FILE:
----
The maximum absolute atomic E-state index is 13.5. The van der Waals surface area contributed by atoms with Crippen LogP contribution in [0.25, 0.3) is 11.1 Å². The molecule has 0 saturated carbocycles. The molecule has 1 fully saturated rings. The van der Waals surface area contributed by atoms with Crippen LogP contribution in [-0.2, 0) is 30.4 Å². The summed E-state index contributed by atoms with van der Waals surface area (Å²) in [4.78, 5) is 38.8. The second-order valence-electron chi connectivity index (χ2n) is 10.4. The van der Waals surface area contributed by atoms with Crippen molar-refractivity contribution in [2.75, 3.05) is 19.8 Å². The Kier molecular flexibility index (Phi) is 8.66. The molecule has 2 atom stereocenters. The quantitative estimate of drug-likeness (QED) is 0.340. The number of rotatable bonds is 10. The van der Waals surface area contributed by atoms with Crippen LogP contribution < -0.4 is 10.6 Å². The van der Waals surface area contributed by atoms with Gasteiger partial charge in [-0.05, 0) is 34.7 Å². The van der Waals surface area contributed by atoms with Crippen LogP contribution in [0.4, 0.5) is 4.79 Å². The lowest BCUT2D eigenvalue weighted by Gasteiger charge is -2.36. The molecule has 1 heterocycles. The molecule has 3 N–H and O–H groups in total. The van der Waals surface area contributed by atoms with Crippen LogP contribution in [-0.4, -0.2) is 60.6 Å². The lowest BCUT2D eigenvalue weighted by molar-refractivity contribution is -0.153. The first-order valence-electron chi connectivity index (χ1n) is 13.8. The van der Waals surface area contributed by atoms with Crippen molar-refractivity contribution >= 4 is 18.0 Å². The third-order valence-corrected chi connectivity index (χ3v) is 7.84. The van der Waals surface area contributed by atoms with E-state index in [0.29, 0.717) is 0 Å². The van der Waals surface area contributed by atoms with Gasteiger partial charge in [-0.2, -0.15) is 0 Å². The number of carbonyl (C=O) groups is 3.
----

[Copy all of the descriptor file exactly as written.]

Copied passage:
The maximum absolute atomic E-state index is 13.5. The van der Waals surface area contributed by atoms with Crippen LogP contribution in [0.25, 0.3) is 11.1 Å². The molecule has 0 saturated carbocycles. The molecule has 1 fully saturated rings. The van der Waals surface area contributed by atoms with Crippen LogP contribution in [-0.2, 0) is 30.4 Å². The summed E-state index contributed by atoms with van der Waals surface area (Å²) in [4.78, 5) is 38.8. The second-order valence-electron chi connectivity index (χ2n) is 10.4. The van der Waals surface area contributed by atoms with Crippen molar-refractivity contribution in [2.75, 3.05) is 19.8 Å². The Kier molecular flexibility index (Phi) is 8.66. The molecule has 2 atom stereocenters. The quantitative estimate of drug-likeness (QED) is 0.340. The number of rotatable bonds is 10. The van der Waals surface area contributed by atoms with Crippen LogP contribution < -0.4 is 10.6 Å². The van der Waals surface area contributed by atoms with Gasteiger partial charge in [-0.05, 0) is 34.7 Å². The van der Waals surface area contributed by atoms with Crippen LogP contribution in [0.4, 0.5) is 4.79 Å². The lowest BCUT2D eigenvalue weighted by Gasteiger charge is -2.36. The molecule has 1 heterocycles. The molecule has 3 N–H and O–H groups in total. The van der Waals surface area contributed by atoms with Crippen LogP contribution in [-0.4, -0.2) is 60.6 Å². The lowest BCUT2D eigenvalue weighted by molar-refractivity contribution is -0.153. The first-order valence-electron chi connectivity index (χ1n) is 13.8. The van der Waals surface area contributed by atoms with Crippen molar-refractivity contribution >= 4 is 18.0 Å². The third-order valence-corrected chi connectivity index (χ3v) is 7.84. The van der Waals surface area contributed by atoms with E-state index in [0.29, 0.717) is 0 Å². The van der Waals surface area contributed by atoms with Gasteiger partial charge in [-0.2, -0.15) is 0 Å². The number of carbonyl (C=O) groups is 3.